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Background: The occipital knob is a visible prominence of bone that is situated in the center of the back of the head at the bottom of the occiput. While it is a feature of a normal occipital skull, known as the inion, it is unknown why it grows excessively and becomes a visible bulge. While it likely occurs in both men and women, I have seen men present for treatment undoubtably due its exposure with shorter hairstyles. Patients tell similar stories about when they observed its presence and it was always long after puberty. They were not born with it nor was it seen in their childhood or early teenage years.

The occipital knob is often confused with the occipital bun which is a much larger protrusion of the entire lower central occiput and is not just the knob proper. The bun may be associate with nuchal line protrusions which radiate out from the central bony protrusion. This is not a feature of the occipital knob

Occipital knobs can present in a variety of sizes. Some are small and fairly discrete while others can get quite large. The larger the bony protrusion the more likely there will be an excess of overlying scalp skin once it is reduced. This may require some excision of the superior scalp excess to ensure a smooth external contour.

Case Study:  This young male had an occipital knob that become noticeable and an aesthetic distraction once he joined the military. Since he was going to maintain a shot hairstyle he wanted it removed.

Under general anesthesia and in the bone position a 3.5 cm long scalp incision was made in the skin crease just below it. Once exposed the knob measured 11mms thick as was evident with an initial bone cut down through its middle. The sides of the knob was then burred down to be equal to the center and confluent with the surrounding skull surface. Once it was removed a small scalp skin fold was evident and it was removed and the scalp tucked in multiple layers for closure.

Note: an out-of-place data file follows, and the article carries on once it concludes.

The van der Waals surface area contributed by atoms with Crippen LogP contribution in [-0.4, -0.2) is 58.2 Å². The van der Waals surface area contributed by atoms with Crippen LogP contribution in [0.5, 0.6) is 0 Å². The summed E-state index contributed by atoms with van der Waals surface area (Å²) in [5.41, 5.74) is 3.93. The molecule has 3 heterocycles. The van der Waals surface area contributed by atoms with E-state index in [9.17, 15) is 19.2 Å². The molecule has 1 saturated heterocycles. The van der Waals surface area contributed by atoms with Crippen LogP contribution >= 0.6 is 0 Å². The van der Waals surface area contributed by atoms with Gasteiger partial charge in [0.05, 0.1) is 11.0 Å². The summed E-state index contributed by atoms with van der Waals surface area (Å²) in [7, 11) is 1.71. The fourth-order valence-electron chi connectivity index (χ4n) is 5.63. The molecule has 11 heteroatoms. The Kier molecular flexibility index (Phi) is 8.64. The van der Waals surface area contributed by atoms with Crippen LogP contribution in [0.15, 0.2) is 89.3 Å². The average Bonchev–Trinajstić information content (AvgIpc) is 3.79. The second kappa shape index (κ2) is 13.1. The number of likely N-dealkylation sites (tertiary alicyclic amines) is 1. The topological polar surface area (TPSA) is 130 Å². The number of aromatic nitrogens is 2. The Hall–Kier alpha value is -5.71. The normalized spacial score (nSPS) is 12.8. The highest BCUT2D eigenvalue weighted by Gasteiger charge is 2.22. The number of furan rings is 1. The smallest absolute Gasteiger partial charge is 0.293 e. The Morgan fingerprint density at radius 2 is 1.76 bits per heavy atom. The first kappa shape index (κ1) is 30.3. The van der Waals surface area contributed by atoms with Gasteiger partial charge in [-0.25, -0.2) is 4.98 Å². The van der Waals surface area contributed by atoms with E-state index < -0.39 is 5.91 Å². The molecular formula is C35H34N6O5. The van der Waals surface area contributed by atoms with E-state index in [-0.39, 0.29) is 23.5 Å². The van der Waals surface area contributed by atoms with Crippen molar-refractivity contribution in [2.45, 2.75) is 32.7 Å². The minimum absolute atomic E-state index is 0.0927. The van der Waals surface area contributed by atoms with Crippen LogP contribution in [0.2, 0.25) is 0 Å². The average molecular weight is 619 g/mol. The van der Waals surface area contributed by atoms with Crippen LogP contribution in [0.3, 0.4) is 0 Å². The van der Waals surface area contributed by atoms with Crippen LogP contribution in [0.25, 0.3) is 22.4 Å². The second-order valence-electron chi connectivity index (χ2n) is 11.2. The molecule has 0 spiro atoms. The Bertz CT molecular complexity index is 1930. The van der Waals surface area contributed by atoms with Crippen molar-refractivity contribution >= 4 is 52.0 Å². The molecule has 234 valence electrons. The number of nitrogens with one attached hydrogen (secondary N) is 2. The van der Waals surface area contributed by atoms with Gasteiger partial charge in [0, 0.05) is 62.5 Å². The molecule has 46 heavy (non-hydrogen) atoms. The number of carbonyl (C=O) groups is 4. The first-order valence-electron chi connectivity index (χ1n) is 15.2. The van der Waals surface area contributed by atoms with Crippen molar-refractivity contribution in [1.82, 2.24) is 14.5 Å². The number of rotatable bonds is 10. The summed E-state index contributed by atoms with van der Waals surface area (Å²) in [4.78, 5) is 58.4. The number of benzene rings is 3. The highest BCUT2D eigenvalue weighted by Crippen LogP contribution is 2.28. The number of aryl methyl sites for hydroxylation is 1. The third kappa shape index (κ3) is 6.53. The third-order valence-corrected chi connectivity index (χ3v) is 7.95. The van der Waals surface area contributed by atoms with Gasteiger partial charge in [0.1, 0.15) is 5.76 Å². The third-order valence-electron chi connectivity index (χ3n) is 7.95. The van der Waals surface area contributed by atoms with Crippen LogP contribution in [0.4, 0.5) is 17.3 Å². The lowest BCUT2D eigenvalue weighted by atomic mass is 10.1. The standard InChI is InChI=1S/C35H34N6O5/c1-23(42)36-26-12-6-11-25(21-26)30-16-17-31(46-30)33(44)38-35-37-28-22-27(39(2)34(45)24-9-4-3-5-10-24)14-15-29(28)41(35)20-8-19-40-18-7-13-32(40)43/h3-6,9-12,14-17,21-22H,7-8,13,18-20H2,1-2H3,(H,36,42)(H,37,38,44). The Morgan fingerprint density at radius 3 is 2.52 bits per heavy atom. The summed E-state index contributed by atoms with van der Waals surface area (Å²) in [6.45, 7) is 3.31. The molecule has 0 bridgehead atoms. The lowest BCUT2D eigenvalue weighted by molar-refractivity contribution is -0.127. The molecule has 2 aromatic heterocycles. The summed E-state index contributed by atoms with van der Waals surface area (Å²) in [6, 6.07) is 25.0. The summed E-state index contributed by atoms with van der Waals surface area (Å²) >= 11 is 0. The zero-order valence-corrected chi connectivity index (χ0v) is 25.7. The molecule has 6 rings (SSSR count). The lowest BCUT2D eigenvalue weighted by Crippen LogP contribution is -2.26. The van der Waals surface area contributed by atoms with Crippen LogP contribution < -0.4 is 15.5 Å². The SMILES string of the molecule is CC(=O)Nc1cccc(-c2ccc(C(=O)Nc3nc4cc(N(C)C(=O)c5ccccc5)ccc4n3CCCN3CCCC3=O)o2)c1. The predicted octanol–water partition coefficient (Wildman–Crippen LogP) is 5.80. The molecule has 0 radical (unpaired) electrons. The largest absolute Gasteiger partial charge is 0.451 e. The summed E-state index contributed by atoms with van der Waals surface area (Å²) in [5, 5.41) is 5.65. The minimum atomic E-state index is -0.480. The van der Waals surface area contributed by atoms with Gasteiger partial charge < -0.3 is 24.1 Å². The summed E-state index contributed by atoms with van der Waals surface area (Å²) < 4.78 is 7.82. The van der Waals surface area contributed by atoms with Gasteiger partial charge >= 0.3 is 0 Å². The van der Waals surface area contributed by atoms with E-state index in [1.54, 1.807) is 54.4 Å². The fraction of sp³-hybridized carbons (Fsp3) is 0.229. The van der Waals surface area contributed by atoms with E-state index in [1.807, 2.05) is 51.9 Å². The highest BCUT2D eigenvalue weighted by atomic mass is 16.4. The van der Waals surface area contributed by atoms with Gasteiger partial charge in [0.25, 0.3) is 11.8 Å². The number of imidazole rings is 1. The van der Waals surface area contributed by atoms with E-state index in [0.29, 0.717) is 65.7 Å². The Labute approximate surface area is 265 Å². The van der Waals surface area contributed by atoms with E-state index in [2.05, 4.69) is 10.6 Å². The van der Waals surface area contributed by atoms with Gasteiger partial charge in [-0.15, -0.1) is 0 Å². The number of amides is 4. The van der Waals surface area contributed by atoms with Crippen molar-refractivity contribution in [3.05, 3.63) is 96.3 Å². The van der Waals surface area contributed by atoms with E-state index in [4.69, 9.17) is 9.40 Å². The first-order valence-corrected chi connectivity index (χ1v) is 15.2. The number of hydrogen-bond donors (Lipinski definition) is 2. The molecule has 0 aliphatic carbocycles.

The scalp is incredibly thick particularly at the bottom of the occipital skull where it blends into the posterior neck. While thick tissues can have a great propensity to contract down and achieve a smooth surface, it is not always predictable. Thus, when in doubt about any scalp excess after an occipital knob reduction, a scalp excision and tuck should be performed.

Case Highlights:

1) The occipital knob skull deformity is a central projection of bone that sticks it at the bottom of the occiput.

2) In some cases the occipital knob is associated with an excess of scalp tissue that should be concurrently removed. (scalp tuck)

3) A smooth occipital contour in side profile is the goal of occipital knob skull reduction.

Dr. Barry Eppley

Indianapolis, Indiana

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